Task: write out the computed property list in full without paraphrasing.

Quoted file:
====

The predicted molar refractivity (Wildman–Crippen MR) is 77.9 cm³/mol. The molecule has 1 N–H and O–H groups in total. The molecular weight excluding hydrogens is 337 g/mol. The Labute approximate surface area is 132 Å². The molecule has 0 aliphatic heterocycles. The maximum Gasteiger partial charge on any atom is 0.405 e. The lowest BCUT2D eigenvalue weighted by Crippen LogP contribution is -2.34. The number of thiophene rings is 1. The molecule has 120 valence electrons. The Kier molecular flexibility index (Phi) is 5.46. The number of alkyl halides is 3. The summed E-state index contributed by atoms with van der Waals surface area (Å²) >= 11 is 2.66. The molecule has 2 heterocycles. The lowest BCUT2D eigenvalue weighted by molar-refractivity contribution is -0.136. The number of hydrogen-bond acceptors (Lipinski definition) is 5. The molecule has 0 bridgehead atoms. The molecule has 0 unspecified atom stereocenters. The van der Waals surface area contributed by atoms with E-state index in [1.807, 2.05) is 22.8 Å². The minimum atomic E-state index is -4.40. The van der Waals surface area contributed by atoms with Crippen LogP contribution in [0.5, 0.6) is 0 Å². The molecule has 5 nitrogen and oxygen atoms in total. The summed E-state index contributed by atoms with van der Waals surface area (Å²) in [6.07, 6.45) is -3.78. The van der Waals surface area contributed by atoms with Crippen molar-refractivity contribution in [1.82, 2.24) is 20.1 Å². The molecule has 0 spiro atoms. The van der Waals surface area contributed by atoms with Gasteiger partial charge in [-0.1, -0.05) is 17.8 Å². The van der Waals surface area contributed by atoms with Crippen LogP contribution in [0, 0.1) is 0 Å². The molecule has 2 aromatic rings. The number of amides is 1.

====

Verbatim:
The predicted molar refractivity (Wildman–Crippen MR) is 77.9 cm³/mol. The molecule has 1 N–H and O–H groups in total. The molecular weight excluding hydrogens is 337 g/mol. The Labute approximate surface area is 132 Å². The molecule has 0 aliphatic heterocycles. The maximum Gasteiger partial charge on any atom is 0.405 e. The lowest BCUT2D eigenvalue weighted by Crippen LogP contribution is -2.34. The number of thiophene rings is 1. The molecule has 120 valence electrons. The Kier molecular flexibility index (Phi) is 5.46. The number of alkyl halides is 3. The summed E-state index contributed by atoms with van der Waals surface area (Å²) >= 11 is 2.66. The molecule has 2 heterocycles. The lowest BCUT2D eigenvalue weighted by molar-refractivity contribution is -0.136. The number of hydrogen-bond acceptors (Lipinski definition) is 5. The molecule has 0 bridgehead atoms. The molecule has 0 unspecified atom stereocenters. The van der Waals surface area contributed by atoms with E-state index in [1.807, 2.05) is 22.8 Å². The minimum atomic E-state index is -4.40. The van der Waals surface area contributed by atoms with Crippen LogP contribution in [0.5, 0.6) is 0 Å². The molecule has 5 nitrogen and oxygen atoms in total. The summed E-state index contributed by atoms with van der Waals surface area (Å²) in [6.07, 6.45) is -3.78. The van der Waals surface area contributed by atoms with Crippen molar-refractivity contribution in [1.82, 2.24) is 20.1 Å². The molecule has 0 spiro atoms. The van der Waals surface area contributed by atoms with Gasteiger partial charge in [-0.1, -0.05) is 17.8 Å². The van der Waals surface area contributed by atoms with Crippen LogP contribution in [0, 0.1) is 0 Å². The molecule has 2 aromatic rings. The number of amides is 1.